Please note, downthetubes is edited by volunteers in their spare time and we don’t get a lot of it some weeks. It may take a while for a review to appear.
• Forbidden Planet International (www.forbiddenplanet.co.uk/blog/)
An absolute must, since FPI may also decided to sell your title. FPI has been very supportive of the British small press in recent years and the editorial team there have received much praise and deserved kudos for their hard work.
• Geek Syndicate (http://geeksyndicate.wordpress.com)
The GS boys Barry Nugent and Dave Monteith produce a superb weekly podcast, celebrating and commenting on all aspects of geek life including comics, books, movies, tv, games, tech … and booze. It’s critically acclaimed, irreverent, touching, intellectual, nonsensical, fairly drunken, incredibly sexy, hilarious…er… and stuff.They’ve done reviews on the air when they haven’t been able to do some reviews on the site.
• Hypergeek (www.hypergeek.ca/category/columns/small-press-sunday)
• IndieReview.co.uk (indiereview.co.uk)
There is the UK independent comics publishers’ portal and community website.
• Indyworld (www.indyworld.com/altcomics/index.html)
US-based alternative on-line E-zine
Recently-revived by Barry Renshaw (see downthetubes news story), now purely online: fab British indie title. Barry tells me he’s very keen to ensure it resumes giving British small press the best coverage possible.
• Smallzone (www.smallzone.co.uk/)
100% Indie stuff and they have a few offshoots such as ” Incoming Fanzine” etc You should definitely send a copy to Shane Chebsey who runs this site as he also distributes indie titles in the UK.
These sites tend to lean toward reviewing graphic novels rather than comics.
• The Book Bag (www.thebookbag.co.uk)
The Bookbag features books from all the many walks of literary life – fiction, crime, graphic novels and anything else that takes their fancy. “At Bookbag Towers the bookbag sits at the side of the desk,” say the webmasters. “It’s the bag we take to the library and the bookshop. Sometimes it holds the latest releases, but at other times there’ll be old favourites, books for the children, books for the home. They’re sometimes our own books or books from the local library. They’re often books sent to us by publishers and we promise to tell you exactly what we think about them.”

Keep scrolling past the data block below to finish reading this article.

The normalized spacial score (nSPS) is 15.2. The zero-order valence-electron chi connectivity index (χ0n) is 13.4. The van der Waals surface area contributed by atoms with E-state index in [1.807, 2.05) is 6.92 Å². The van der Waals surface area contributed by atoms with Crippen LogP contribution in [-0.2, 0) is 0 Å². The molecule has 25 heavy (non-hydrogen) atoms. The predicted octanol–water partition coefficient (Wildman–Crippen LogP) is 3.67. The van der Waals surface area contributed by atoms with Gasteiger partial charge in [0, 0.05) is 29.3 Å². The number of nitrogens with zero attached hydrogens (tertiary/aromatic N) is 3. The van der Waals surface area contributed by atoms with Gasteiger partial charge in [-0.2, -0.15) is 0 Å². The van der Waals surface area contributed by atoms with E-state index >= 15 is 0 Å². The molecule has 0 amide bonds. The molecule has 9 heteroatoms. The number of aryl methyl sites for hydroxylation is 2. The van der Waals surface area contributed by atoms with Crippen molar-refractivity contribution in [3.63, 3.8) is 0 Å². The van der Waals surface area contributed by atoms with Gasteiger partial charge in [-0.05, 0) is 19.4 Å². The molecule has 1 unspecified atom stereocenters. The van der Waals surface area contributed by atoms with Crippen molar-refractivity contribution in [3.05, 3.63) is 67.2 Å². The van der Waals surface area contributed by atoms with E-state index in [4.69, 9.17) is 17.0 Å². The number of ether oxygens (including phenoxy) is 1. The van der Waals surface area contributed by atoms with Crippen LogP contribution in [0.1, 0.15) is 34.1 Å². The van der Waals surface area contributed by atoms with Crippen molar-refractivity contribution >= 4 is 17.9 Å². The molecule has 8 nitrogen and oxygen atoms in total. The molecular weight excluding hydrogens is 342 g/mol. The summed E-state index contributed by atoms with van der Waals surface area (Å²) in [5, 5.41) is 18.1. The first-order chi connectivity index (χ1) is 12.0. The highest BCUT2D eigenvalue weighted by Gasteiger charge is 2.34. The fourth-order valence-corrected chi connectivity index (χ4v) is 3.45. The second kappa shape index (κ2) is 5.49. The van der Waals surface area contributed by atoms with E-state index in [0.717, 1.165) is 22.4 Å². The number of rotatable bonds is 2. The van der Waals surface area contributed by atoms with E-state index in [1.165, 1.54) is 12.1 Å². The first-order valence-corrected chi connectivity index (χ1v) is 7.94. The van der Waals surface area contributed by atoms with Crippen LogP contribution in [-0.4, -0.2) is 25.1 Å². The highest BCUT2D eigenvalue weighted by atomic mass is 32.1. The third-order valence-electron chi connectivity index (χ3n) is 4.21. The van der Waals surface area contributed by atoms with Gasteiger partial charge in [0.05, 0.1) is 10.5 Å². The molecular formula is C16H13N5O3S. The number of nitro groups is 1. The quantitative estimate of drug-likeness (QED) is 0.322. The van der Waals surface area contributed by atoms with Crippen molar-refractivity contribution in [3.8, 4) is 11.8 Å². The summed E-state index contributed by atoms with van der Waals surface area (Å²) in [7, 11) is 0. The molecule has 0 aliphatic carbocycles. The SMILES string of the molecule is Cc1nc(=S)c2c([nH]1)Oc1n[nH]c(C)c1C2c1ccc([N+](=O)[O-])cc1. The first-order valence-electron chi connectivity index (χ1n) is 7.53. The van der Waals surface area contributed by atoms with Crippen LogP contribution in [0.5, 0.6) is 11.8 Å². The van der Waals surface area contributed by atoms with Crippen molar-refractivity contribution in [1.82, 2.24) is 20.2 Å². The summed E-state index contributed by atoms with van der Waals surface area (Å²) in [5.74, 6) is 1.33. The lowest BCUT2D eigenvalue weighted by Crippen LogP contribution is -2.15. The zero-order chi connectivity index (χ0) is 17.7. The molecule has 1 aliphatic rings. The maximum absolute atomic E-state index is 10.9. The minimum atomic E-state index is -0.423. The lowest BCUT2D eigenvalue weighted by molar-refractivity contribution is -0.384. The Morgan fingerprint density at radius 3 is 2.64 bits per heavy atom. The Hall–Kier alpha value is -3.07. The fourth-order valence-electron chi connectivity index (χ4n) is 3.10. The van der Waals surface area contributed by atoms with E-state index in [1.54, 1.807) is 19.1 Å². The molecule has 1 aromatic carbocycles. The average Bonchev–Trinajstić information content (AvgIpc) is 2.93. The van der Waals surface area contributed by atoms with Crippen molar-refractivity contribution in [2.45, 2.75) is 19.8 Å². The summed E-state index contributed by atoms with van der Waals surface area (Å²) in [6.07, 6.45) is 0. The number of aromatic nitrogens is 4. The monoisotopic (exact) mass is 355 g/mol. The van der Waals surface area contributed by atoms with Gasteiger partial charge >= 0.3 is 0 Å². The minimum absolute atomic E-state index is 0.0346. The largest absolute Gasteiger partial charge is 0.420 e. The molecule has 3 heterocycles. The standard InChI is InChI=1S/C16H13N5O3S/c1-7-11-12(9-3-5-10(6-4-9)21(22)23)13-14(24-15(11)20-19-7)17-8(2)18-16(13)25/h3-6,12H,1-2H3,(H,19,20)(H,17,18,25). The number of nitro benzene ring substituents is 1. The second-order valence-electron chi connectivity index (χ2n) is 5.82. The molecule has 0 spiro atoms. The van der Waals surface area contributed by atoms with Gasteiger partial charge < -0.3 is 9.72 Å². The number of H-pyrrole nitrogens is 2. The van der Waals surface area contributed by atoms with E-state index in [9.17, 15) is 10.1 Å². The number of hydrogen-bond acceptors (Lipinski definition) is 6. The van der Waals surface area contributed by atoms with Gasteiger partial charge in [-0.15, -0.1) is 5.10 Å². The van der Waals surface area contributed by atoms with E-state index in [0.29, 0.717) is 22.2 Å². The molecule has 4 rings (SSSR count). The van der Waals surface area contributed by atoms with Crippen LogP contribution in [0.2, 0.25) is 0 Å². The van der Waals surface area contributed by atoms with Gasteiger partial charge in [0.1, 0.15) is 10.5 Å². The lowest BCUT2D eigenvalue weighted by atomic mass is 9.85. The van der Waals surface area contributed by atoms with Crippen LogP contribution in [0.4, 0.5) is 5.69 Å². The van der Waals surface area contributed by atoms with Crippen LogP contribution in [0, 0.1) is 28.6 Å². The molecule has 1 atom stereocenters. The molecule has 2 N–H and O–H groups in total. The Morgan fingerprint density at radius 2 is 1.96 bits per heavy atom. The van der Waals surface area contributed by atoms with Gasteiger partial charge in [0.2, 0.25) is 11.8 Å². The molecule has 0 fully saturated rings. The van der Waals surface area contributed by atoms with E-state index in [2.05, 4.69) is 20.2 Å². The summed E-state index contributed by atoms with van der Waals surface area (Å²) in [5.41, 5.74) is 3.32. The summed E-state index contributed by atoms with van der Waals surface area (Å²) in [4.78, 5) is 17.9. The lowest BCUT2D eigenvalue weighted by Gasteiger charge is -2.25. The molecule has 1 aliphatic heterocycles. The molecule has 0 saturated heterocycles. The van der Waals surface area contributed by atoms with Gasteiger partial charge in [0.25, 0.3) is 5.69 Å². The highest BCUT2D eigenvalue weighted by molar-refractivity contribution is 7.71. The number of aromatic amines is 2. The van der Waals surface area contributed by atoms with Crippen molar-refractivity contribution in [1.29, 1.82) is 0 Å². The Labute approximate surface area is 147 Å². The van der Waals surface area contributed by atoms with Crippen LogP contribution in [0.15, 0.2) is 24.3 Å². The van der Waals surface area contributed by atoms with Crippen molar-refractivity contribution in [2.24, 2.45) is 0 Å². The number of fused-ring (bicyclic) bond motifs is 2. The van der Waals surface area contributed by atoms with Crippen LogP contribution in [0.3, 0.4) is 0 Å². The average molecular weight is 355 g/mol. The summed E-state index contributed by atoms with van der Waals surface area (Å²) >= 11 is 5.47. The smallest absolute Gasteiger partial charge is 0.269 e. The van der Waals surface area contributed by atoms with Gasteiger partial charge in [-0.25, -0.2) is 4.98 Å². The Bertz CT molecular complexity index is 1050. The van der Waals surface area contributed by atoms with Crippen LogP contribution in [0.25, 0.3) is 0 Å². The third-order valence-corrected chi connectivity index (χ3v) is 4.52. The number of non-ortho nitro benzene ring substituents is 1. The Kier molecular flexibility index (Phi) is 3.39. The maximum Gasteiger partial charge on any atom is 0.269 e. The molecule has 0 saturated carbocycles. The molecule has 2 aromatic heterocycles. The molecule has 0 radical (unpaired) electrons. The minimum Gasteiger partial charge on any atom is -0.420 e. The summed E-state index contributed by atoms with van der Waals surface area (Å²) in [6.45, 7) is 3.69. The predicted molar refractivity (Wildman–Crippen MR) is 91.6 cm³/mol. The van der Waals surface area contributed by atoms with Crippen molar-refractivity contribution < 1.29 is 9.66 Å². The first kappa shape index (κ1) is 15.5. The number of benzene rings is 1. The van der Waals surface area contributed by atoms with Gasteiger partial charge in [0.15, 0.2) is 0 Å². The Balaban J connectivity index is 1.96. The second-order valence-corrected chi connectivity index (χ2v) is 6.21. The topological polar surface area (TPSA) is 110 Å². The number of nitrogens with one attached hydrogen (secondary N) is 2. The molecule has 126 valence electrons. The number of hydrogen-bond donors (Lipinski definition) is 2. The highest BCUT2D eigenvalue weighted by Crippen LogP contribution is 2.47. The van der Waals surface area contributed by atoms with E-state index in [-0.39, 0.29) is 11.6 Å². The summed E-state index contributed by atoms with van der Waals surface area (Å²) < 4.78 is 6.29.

You might not want to read through a full review, so BookBag also offers a quick review which summarises what they felt about the book and tells you whether or not they think you should buy or borrow it. There are also lots of author interviews, and all sorts of lists – all of which you can find on the Features page.
• Grovel (http://www.grovel.org.uk)
Grovel has been publishing reviews of graphic novels since 2002. Although based in the UK, the site isn’t restricted to British books, offering honest book reviews intended to inform any comic buyer who reads in English. Grovel doesn’t discriminate against graphic novels because of genre, publisher, writer or artist – they aim to provide a balanced spread of reviews for all types of reader, whether they’re looking for fantastic superhero fiction or thoughtful true-life biography. “If we think a book is good, we’ll say so. And if we think it’s bad, we’ll tell you that too.”
• MyReviewer.com (www.myreviewer.com)
• SciFiPulse.net (www.scifipulse.net)
“I don’t have time to review every comic or book I come across,” says every busy webmaster Ian Cullen, “but have been known to review the odd title.” SciFiPulse has some great coverage of the US comics scene, too, including reviews and interviews. It has also recently launched its own podcast.
• Incoming (http://incoming.ning.com/)
An open community for readers, creators and publishers of small press and independent comics, with news, forums and galleries and more.
• PoopSheet (http://poopsheetfoundation.ning.com/)
A central meeting place for mini-comics publishers, artists, writers, readers and collectors. Our primary focus is mini-comics and their history, from their underground / newave “birth” in the ’70s to the current scene of today.
• We Make Zines (http://wemakezines.ning.com/)
An online community for zine makers and readers. Although there are many social networking sites out there, there is little that focuses on zines.
There is now a creators forum on the 2000AD site:
There is a tips and tutorials thread which might have useful things and there are other general threads for different aspects of the process. So for example The Emperor added this link to D’Israeli’s comics colouring on computer tutorials.